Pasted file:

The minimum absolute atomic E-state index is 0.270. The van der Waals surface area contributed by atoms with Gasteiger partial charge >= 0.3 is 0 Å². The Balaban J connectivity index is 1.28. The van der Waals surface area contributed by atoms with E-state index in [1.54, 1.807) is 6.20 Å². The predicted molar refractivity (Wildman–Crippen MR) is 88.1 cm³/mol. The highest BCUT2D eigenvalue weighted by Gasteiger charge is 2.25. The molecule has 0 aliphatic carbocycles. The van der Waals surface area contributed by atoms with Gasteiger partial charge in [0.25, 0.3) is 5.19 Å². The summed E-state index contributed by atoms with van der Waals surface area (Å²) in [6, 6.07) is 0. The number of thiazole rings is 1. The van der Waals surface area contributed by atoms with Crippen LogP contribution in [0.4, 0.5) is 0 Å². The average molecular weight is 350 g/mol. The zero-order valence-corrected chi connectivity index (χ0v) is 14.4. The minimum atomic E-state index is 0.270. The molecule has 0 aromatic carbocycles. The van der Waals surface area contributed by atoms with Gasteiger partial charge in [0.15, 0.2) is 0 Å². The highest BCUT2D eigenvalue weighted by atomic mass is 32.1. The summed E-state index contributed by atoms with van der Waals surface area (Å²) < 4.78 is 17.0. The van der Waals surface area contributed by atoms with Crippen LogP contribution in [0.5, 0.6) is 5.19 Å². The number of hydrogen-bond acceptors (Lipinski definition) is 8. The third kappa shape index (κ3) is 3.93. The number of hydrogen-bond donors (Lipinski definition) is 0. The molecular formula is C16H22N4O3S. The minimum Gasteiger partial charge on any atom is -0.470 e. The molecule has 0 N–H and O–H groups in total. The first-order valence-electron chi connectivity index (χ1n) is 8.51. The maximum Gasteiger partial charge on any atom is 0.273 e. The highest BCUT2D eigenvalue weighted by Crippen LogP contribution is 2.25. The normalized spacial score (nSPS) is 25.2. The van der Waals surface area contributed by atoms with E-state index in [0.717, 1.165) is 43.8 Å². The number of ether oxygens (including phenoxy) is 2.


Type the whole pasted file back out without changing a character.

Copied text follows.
The minimum absolute atomic E-state index is 0.270. The van der Waals surface area contributed by atoms with Gasteiger partial charge >= 0.3 is 0 Å². The Balaban J connectivity index is 1.28. The van der Waals surface area contributed by atoms with E-state index in [1.54, 1.807) is 6.20 Å². The predicted molar refractivity (Wildman–Crippen MR) is 88.1 cm³/mol. The highest BCUT2D eigenvalue weighted by Gasteiger charge is 2.25. The molecule has 0 aliphatic carbocycles. The van der Waals surface area contributed by atoms with Gasteiger partial charge in [0.25, 0.3) is 5.19 Å². The summed E-state index contributed by atoms with van der Waals surface area (Å²) in [6, 6.07) is 0. The number of thiazole rings is 1. The van der Waals surface area contributed by atoms with Crippen LogP contribution in [0.4, 0.5) is 0 Å². The average molecular weight is 350 g/mol. The zero-order valence-corrected chi connectivity index (χ0v) is 14.4. The minimum atomic E-state index is 0.270. The molecule has 0 aromatic carbocycles. The van der Waals surface area contributed by atoms with Gasteiger partial charge in [0.15, 0.2) is 0 Å². The highest BCUT2D eigenvalue weighted by atomic mass is 32.1. The summed E-state index contributed by atoms with van der Waals surface area (Å²) < 4.78 is 17.0. The van der Waals surface area contributed by atoms with Crippen LogP contribution in [0.5, 0.6) is 5.19 Å². The number of hydrogen-bond acceptors (Lipinski definition) is 8. The third kappa shape index (κ3) is 3.93. The number of hydrogen-bond donors (Lipinski definition) is 0. The molecular formula is C16H22N4O3S. The minimum Gasteiger partial charge on any atom is -0.470 e. The molecule has 0 N–H and O–H groups in total. The first-order valence-electron chi connectivity index (χ1n) is 8.51. The maximum Gasteiger partial charge on any atom is 0.273 e. The highest BCUT2D eigenvalue weighted by Crippen LogP contribution is 2.25. The normalized spacial score (nSPS) is 25.2. The van der Waals surface area contributed by atoms with E-state index in [0.717, 1.165) is 43.8 Å². The number of ether oxygens (including phenoxy) is 2.